In the studio, the green screen is still just a green screen, but on the thousands of TVs across 16 counties, people see their friendly weathercaster talking to them from the right-hand corner of the calendar he’d built earlier that night. Nearly every day of the month is colored red: unseasonably high temperatures.
“And you can see most of our mornings have been above average. In fact, for the 12th, 13th, and 14th”—he points at those days then looks into the camera, eyebrows raised—“we’re anywhere from 10 to 15 degrees above average. And I bring that up because we’re falling right back into that trend.”
Beyond the frame, the teleprompter is projecting a script Winkley ad-libbed earlier, but he’s not closely following the text. He normally doesn’t. He tends to improvise the way he is tonight, drawing from some other place, speaking rapidly, blowing through commas and periods and stringing every sentence together with semicolons. He is energized. Management’s never gotten in his way when he wants to talk about climate change. They support him.
Now a red line appears behind him on all the TVs. The line slopes steadily upward.
“And this is a trend, as the climate continues to change, that we continue to see. Our colleagues over at Climate Central have run the numbers of the past 50 years, and since the 1970s, about 18 more days are now considered warmer than average in September, October, and November, which equates to an average of about three and a half degrees warmer now than we were back in the 1970s.
“And we’re going to continue with that warming trend this week,” he says, transitioning flawlessly to the weather forecast—which is what his viewers tuned in for in the first place.
On my last day in Texas, I take the rental car on a drive Hertz would not have liked: down an old asphalt road, then down a sandy road, then through a deep ditch that grabs my bumper, then up a grassy driveway to the top of a steep hill ringed in green trees. The hillside, about 50 miles outside Bryan, is verdant, and on its east-facing flank are three acres of blackberry bushes and peach and plum trees. They’re the pride and livelihood of Steve and Carole Huebner, 72 and 71, who are seated at a table inside, eating blackberry coffee cake and drinking coffee from Styrofoam cups.
Everyone has an opinion on climate change, Steve says. Okay. Up until a few years ago, the way he looked at it was that the climate was cyclical. “That to me was some of my reasons for the changes. Now”—he sighs. “We don’t know. That’s why we rely on Shel.”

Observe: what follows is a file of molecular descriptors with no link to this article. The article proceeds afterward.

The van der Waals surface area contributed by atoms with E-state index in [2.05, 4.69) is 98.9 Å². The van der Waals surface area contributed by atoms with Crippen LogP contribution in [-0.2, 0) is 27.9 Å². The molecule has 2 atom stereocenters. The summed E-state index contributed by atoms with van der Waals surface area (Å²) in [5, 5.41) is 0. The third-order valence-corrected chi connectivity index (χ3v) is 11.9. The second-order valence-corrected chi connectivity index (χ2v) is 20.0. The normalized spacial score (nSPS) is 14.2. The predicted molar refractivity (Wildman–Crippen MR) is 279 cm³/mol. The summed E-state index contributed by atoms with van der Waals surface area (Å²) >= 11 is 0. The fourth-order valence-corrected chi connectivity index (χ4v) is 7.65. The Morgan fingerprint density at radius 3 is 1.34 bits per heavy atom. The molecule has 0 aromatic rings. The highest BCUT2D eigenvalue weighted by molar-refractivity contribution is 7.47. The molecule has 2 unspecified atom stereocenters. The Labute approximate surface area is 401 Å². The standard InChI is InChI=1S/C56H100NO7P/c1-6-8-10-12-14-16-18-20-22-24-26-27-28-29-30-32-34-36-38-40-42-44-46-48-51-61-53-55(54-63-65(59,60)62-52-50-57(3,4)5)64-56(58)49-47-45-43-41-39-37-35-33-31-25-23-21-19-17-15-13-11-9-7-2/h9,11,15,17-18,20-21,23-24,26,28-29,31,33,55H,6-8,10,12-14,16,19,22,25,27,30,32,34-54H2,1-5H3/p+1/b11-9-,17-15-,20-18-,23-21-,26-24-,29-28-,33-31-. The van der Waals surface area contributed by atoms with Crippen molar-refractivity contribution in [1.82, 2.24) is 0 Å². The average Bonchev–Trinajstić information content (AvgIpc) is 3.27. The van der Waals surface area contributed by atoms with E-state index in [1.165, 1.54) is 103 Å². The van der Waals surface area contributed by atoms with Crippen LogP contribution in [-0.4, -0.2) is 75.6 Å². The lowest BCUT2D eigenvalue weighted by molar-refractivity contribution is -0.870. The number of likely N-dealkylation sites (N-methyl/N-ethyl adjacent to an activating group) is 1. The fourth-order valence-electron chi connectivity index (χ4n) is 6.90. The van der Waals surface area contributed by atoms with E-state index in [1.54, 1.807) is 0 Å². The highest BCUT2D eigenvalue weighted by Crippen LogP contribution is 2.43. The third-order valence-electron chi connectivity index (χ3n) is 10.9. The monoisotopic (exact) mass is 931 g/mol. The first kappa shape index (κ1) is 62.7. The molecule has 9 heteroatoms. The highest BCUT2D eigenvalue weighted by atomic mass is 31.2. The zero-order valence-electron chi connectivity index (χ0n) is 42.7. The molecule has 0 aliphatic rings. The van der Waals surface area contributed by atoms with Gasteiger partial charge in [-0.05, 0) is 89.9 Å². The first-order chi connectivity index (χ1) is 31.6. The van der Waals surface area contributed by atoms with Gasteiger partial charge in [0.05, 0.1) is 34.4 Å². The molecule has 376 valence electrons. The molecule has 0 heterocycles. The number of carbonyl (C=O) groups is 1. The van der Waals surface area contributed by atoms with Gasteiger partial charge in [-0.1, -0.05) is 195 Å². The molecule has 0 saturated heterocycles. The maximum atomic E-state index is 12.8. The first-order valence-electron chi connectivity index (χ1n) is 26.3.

“Something’s definitely happening,” Carole says.
“More and more evidence is coming out that says it’s man-made,” Steve says. But there are some groups that say cows are causing it, “and, well, that’s a bunch of crap. Literally.” He raises his eyebrows, punctuating the joke. Steve’s humor is dry.
Years with only a little cold weather are typically unusual, Carole says, but those years are always a big problem because the blackberries and plums and peaches need the cold to fruit.
“But our winters,” Steve says, taking a bite of coffee cake, “have gotten milder. Okay. Some people are going to call that climate change. We may say, ‘Okay, that’s another cyclical pattern.’”
“We’re still kinda not sure,” Carole says.
“Well, the term has been used as a political football,” Steve says, “and that turns us off.”
The politics turn off many Texans. The day before I’d gone to the Brazos Valley fair, where Winkley and a camera operator had done two live segments on the weather. I was walking around with an employee of the TV station who introduced me to two of her friends, both 4-H moms, who were standing together under their pop-up tent. They beamed at me. But then I said, “Hi. My name is Dan Schwartz and I’m with The Atlantic, and I want to talk with you about climate change,” and their smiles fell off their faces like a pair of refrigerator magnets. “Oh,” the TV-station employee said. “I didn’t know that’s what the story was about.”
We are all constrained by psychology, and, boy, is it complicated. But external forces also shape our perceptions of the world. Climate change is a political football only because public figures and corporate agents continue to wrap it in cowhide and call it a hoax. Historically, science and journalism have kept the facts straight, but large pockets of the American public don’t trust those institutions anymore, which leaves them open to less-honest messengers. Fox News, for example, is a longtime broadcaster of climate misinformation (as are the opinion pages of The Wall Street Journal, which, like Fox News, is part of Rupert Murdoch’s empire). In October, Fox Corporation launched Fox Weather, a 24-hour weather platform “expected to change the way Americans consume weather news and analysis,” Fox News announced. After its debut, critics pointed out that Fox Weather seemed to be largely ignoring the role of climate change in its extreme-weather coverage.
Who is honest? What is real? As our emissions continue to warm the world, which messengers will the remaining Americans who are looking for the truth come to trust?
“We read. We see things,” Steve says. We see that the Arctic sea ice is melting, he adds.
TV weathercasters like Winkley?
“It just worries me that the powers that be will go too far in the other direction” as far as banning fossil fuels, Carole says.
Or partisan outlets like Fox News?
“This is Texas, after all.” Steve’s eyes are teasing, but then he’s serious. “We just don’t have enough trusted information to say, ‘Yes, this is what I believe or not.’”
We are seeing a warming trend in October, though, Carole says. (The Huebners have kept a weather station on their hill for about two decades.) “And that concerns me.” Then again, she adds, the temperatures this summer never even broke 100.
“So there you go,” Steve says. “We almost right now are neutral as to what we’re seeing and what it’s caused by.”
He finishes his coffee.
“Cycles,” he says, “and in some ways I’m still leaning that way. So I guess the verdict is still out.”
This Atlantic Planet story was supported by the HHMI Department of Science Education.